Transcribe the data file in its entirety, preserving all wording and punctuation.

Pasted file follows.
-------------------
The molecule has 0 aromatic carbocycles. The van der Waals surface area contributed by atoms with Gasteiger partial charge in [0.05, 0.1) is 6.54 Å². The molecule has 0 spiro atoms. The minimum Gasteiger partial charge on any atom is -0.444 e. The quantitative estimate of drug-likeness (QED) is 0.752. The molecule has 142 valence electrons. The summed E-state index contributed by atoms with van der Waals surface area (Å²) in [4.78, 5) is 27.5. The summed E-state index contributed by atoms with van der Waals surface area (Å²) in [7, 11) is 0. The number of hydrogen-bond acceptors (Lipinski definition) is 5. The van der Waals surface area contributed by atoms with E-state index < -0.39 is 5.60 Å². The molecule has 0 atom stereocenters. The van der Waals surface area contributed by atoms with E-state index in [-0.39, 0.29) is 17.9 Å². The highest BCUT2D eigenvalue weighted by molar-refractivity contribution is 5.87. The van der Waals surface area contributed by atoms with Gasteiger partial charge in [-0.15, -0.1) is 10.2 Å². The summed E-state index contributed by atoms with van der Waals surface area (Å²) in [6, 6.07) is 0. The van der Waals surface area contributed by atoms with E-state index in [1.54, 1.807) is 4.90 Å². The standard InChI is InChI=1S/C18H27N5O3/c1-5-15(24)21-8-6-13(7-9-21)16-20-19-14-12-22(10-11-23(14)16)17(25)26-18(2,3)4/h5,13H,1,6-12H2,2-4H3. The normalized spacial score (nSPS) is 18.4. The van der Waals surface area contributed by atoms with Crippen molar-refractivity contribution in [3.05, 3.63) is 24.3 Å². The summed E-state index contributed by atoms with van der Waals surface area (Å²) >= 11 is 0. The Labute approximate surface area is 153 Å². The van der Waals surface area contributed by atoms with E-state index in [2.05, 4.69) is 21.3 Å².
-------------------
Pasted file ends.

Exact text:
The molecule has 0 aromatic carbocycles. The van der Waals surface area contributed by atoms with Gasteiger partial charge in [0.05, 0.1) is 6.54 Å². The molecule has 0 spiro atoms. The minimum Gasteiger partial charge on any atom is -0.444 e. The quantitative estimate of drug-likeness (QED) is 0.752. The molecule has 142 valence electrons. The summed E-state index contributed by atoms with van der Waals surface area (Å²) in [4.78, 5) is 27.5. The summed E-state index contributed by atoms with van der Waals surface area (Å²) in [7, 11) is 0. The number of hydrogen-bond acceptors (Lipinski definition) is 5. The van der Waals surface area contributed by atoms with E-state index < -0.39 is 5.60 Å². The molecule has 0 atom stereocenters. The van der Waals surface area contributed by atoms with E-state index in [-0.39, 0.29) is 17.9 Å². The highest BCUT2D eigenvalue weighted by molar-refractivity contribution is 5.87. The van der Waals surface area contributed by atoms with Gasteiger partial charge in [-0.15, -0.1) is 10.2 Å². The summed E-state index contributed by atoms with van der Waals surface area (Å²) in [6, 6.07) is 0. The van der Waals surface area contributed by atoms with E-state index in [1.54, 1.807) is 4.90 Å². The standard InChI is InChI=1S/C18H27N5O3/c1-5-15(24)21-8-6-13(7-9-21)16-20-19-14-12-22(10-11-23(14)16)17(25)26-18(2,3)4/h5,13H,1,6-12H2,2-4H3. The normalized spacial score (nSPS) is 18.4. The van der Waals surface area contributed by atoms with Crippen molar-refractivity contribution in [3.05, 3.63) is 24.3 Å². The summed E-state index contributed by atoms with van der Waals surface area (Å²) >= 11 is 0. The Labute approximate surface area is 153 Å². The van der Waals surface area contributed by atoms with E-state index in [2.05, 4.69) is 21.3 Å².